To answer your question about the needs of the disabled: certifying a disability is not an easy thing for everyone to do. Books under that structure are not always made available in a timely fashion.
However, the broader group affected by the lack of TTS is made up of those people who have print challenges which do not rise to the legal level of a disability. That might be a vision issue, but it could also be another medical issue (such as the ability to hold a paper book and turn the pages).
A group called the Reading Rights Organization, an umbrella organization which included: the American Council of the Blind; American Foundation for the Blind; Lighthouse International; National Federation of the Blind; and many other non-profits, protested publishers blocking text-to-speech…at the same time that the “specialized editions” were available.
There are also people who simply want to use text-to-speech when driving or exercising (to name two circumstances). They would not necessarily buy an audiobook: they intend to mostly sight-read the book, but don’t want to lose the opportunity to enjoy it when sight reading is impractical.
The suggestion has been made that unblocked TTS may reduce audiobook sales, and that may have been [the publisher]’s thought. However, since TTS has been widely available (when the Kindle 2 was released in 2009), downloadable audiobook sales have greatly increased. They have doubled in England since 2011:
The Association of American Publishers (AAP), the leading industry group, had this to say about downloaded audiobooks in 2014:
“Though this category is relatively small (48 million units) compared to downloaded eBooks (510 million units), downloaded audio continued its multiyear growth track. The category hit record growth in both units (27.0%) and revenue (26.8%) over 2013.”
That doesn’t seem to show much of a negative impact from TTS.
Finally, the top Audible audiobooks in Amazon’s “Featured” listing have both audiobooks and unblocked TTS access:
- Go Set a Watchman by Harper Lee (Audible book narrated by Reese Witherspoon)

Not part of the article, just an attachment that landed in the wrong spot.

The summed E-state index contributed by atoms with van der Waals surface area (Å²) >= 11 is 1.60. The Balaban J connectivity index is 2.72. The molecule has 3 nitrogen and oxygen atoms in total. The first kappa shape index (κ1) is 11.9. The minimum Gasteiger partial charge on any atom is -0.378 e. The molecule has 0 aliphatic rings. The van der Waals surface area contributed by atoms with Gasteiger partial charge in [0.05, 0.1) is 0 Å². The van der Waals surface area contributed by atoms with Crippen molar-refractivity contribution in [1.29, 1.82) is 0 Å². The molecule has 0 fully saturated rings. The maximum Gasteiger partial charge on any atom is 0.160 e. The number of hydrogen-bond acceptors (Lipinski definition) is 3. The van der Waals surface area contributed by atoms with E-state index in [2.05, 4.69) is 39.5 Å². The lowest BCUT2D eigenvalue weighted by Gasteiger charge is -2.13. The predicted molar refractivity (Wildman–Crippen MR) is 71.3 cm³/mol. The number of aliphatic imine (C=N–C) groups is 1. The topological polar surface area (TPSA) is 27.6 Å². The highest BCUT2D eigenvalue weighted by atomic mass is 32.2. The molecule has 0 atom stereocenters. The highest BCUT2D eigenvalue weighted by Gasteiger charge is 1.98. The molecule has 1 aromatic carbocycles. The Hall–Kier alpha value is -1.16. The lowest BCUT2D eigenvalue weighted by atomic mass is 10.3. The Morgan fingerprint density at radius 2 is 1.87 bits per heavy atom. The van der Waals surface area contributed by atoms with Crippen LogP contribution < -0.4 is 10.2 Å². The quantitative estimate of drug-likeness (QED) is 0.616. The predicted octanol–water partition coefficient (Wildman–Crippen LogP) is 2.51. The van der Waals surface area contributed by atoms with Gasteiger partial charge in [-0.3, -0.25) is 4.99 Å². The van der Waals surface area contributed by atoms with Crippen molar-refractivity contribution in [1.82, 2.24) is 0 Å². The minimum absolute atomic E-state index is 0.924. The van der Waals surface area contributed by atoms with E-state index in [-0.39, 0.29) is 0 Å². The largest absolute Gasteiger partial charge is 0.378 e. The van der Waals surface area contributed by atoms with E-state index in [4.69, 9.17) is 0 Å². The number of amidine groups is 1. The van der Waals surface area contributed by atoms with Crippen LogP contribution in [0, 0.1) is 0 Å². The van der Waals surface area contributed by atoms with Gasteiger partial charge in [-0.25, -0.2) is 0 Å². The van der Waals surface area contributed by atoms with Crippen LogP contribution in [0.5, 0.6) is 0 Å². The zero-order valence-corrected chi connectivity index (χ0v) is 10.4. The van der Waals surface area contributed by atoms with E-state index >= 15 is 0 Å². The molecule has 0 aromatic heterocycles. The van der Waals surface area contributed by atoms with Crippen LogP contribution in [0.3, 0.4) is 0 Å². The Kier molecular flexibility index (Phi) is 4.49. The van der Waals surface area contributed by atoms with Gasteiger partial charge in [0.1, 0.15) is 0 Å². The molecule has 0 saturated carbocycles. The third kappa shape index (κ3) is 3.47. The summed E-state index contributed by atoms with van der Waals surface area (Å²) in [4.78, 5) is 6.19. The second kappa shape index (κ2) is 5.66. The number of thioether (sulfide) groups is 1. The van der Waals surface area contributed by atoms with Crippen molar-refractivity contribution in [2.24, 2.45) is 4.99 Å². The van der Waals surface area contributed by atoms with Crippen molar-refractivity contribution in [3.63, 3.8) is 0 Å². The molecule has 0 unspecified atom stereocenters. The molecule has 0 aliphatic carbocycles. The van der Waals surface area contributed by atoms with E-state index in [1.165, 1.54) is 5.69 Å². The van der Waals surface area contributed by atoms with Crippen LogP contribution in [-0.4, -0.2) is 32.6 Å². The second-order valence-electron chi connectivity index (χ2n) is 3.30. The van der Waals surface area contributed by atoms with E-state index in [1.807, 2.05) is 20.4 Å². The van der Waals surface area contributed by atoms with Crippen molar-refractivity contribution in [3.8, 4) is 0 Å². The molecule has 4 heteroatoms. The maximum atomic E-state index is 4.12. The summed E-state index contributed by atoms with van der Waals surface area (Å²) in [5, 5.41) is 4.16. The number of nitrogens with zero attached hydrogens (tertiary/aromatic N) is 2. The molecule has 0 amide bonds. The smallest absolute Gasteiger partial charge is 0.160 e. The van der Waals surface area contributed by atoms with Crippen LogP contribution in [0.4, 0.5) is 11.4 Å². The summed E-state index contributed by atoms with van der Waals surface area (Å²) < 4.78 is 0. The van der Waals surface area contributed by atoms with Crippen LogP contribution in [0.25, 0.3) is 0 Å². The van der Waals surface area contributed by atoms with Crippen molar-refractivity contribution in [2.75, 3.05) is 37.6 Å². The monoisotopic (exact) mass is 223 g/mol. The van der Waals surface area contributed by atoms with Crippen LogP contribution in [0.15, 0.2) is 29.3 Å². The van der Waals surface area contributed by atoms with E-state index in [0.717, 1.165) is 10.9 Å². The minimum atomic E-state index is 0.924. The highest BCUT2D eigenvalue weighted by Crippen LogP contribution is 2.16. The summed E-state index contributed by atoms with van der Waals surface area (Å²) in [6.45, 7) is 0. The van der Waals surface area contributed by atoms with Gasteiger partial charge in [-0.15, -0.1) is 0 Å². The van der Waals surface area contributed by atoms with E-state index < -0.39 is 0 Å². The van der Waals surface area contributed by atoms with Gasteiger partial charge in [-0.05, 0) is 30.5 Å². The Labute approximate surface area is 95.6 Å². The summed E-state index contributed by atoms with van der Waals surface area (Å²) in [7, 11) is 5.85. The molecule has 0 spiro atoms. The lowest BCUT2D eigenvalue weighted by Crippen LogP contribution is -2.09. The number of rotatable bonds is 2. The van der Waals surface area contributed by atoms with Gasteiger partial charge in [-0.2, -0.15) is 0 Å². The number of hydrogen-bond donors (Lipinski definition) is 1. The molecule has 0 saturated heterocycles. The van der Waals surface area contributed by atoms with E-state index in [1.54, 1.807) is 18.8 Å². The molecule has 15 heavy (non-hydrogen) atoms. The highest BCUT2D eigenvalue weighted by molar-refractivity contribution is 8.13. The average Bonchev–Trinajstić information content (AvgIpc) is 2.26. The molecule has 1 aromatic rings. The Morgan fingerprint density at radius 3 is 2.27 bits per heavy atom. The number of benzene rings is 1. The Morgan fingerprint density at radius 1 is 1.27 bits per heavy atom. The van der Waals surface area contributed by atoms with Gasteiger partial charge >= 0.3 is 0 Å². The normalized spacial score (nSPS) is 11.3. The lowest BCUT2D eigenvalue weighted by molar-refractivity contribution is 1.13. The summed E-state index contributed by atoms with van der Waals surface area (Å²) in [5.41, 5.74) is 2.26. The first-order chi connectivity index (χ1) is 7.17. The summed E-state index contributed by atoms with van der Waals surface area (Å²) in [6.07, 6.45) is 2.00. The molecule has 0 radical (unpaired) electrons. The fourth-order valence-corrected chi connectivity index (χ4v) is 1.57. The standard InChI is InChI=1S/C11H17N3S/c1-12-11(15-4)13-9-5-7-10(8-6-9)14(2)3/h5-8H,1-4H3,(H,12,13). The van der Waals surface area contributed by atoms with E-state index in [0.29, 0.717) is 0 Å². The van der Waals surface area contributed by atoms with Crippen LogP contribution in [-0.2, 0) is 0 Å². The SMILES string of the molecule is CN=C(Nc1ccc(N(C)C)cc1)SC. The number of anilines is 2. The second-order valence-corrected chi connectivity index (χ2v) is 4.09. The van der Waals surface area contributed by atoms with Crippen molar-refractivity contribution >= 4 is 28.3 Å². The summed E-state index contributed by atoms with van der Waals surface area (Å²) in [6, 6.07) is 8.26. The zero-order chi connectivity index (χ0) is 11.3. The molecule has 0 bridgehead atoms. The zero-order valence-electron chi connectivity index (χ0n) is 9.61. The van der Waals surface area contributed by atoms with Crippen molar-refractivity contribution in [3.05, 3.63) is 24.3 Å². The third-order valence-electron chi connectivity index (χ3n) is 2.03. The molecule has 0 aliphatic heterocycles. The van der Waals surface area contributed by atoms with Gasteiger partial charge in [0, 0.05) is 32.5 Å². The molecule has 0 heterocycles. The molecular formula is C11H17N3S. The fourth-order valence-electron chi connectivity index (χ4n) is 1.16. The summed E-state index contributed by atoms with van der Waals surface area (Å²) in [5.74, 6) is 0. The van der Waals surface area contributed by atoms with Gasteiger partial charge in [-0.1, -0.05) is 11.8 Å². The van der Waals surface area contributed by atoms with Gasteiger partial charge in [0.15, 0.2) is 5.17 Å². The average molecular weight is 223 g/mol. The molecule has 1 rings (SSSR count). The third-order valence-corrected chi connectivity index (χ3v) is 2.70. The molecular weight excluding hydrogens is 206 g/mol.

- Grey by E L James (Audible book narrated by Zachary Webber)
- The Girl on the Train by Paula Hawkins (Audible book narrated by Clare Corbett,, Louise Brealey, and India Fisher)
It’s worth noting that there are people (including me) who will not buy books with TTS blocked. That is probably not a large group, but my guess is that some of them are influencers.
Again, I want to thank you for your conscientious effort to understand this issue more fully. I do hope that the decision is made to remove the block to TTS access on [the author]’s book…I would really like to read it and promote it to my readers.
If you have any further questions, feel free to ask. Regardless, I wish [the author] success with the book and her other future endeavors.
I’ll keep you informed. If TTS is unblocked on this book, I’ll definitely link to it for you!
One unrelated point: I’ve decided to move most of my coverage of the
to another blog of mine
There’s just a lot to say about it, and there will be a lot more the rest of this year. It doesn’t really fit the main thrust of this blog (e-books and devices which display e-books). I know some of you care about the Echo here, too, so I will provide links to The Measured Circle’s coverage. I’ll just mention one thing: I recently started a hashtag: #TeachAlexa, for people (including me) to use to suggest things that the Echo could “learn”. I just started it this weekend, and there are already close 40,000 impressions. I’ve got a lot to build over at TMC for the Echo, but I think this is going to work the best.
Update: just to clarify, based on a couple of comments from some of my most loyal commenters and readers. 🙂 You will not need to start reading The Measured Circle to find out about my Echo coverage if you are an ILMK reader. I’ll link here…if you do want to read about the Echo, it will just be a click to get there. I actually considered doing a poll on moving it…but I want to try it this way. I may do a poll later to see how people think it is working, but I have a lot more room over there to set up reference pages and posts. I appreciate the comments so far!
What do you think? Are you okay with my Echo arrangement? Is TTS an issue for you? Did you think I made a good case for not blocking it? Feel free to tell me and my readers what you think by commenting on this post.